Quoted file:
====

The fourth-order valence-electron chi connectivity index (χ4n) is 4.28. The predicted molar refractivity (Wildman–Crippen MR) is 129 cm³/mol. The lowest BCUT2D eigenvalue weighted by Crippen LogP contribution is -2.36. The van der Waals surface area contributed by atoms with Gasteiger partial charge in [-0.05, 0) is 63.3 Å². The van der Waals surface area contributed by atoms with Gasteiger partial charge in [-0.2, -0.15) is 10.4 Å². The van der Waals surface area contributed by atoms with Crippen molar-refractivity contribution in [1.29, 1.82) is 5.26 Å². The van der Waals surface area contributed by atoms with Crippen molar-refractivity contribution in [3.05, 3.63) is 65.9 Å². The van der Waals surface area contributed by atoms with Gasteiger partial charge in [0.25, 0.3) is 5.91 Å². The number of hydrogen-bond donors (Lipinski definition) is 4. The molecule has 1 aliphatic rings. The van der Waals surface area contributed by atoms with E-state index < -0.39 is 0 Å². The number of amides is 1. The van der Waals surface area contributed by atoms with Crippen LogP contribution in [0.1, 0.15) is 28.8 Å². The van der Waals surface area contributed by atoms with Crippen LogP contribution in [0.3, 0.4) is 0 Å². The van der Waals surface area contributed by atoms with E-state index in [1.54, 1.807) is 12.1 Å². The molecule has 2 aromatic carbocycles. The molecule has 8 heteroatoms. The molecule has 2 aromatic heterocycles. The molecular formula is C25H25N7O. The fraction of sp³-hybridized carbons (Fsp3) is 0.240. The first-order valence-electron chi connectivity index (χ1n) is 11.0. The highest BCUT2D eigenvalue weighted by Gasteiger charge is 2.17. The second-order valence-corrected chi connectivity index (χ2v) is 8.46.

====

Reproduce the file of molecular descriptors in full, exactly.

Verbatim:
The fourth-order valence-electron chi connectivity index (χ4n) is 4.28. The predicted molar refractivity (Wildman–Crippen MR) is 129 cm³/mol. The lowest BCUT2D eigenvalue weighted by Crippen LogP contribution is -2.36. The van der Waals surface area contributed by atoms with Gasteiger partial charge in [-0.05, 0) is 63.3 Å². The van der Waals surface area contributed by atoms with Gasteiger partial charge in [-0.2, -0.15) is 10.4 Å². The van der Waals surface area contributed by atoms with Crippen molar-refractivity contribution in [1.29, 1.82) is 5.26 Å². The van der Waals surface area contributed by atoms with Crippen molar-refractivity contribution in [3.05, 3.63) is 65.9 Å². The van der Waals surface area contributed by atoms with Gasteiger partial charge in [0.25, 0.3) is 5.91 Å². The number of hydrogen-bond donors (Lipinski definition) is 4. The molecule has 1 aliphatic rings. The van der Waals surface area contributed by atoms with E-state index < -0.39 is 0 Å². The number of amides is 1. The van der Waals surface area contributed by atoms with Crippen LogP contribution in [0.1, 0.15) is 28.8 Å². The van der Waals surface area contributed by atoms with Crippen LogP contribution in [0.3, 0.4) is 0 Å². The van der Waals surface area contributed by atoms with E-state index in [1.54, 1.807) is 12.1 Å². The molecule has 2 aromatic carbocycles. The molecule has 8 heteroatoms. The molecule has 2 aromatic heterocycles. The molecular formula is C25H25N7O. The fraction of sp³-hybridized carbons (Fsp3) is 0.240. The first-order valence-electron chi connectivity index (χ1n) is 11.0. The highest BCUT2D eigenvalue weighted by Gasteiger charge is 2.17. The second-order valence-corrected chi connectivity index (χ2v) is 8.46.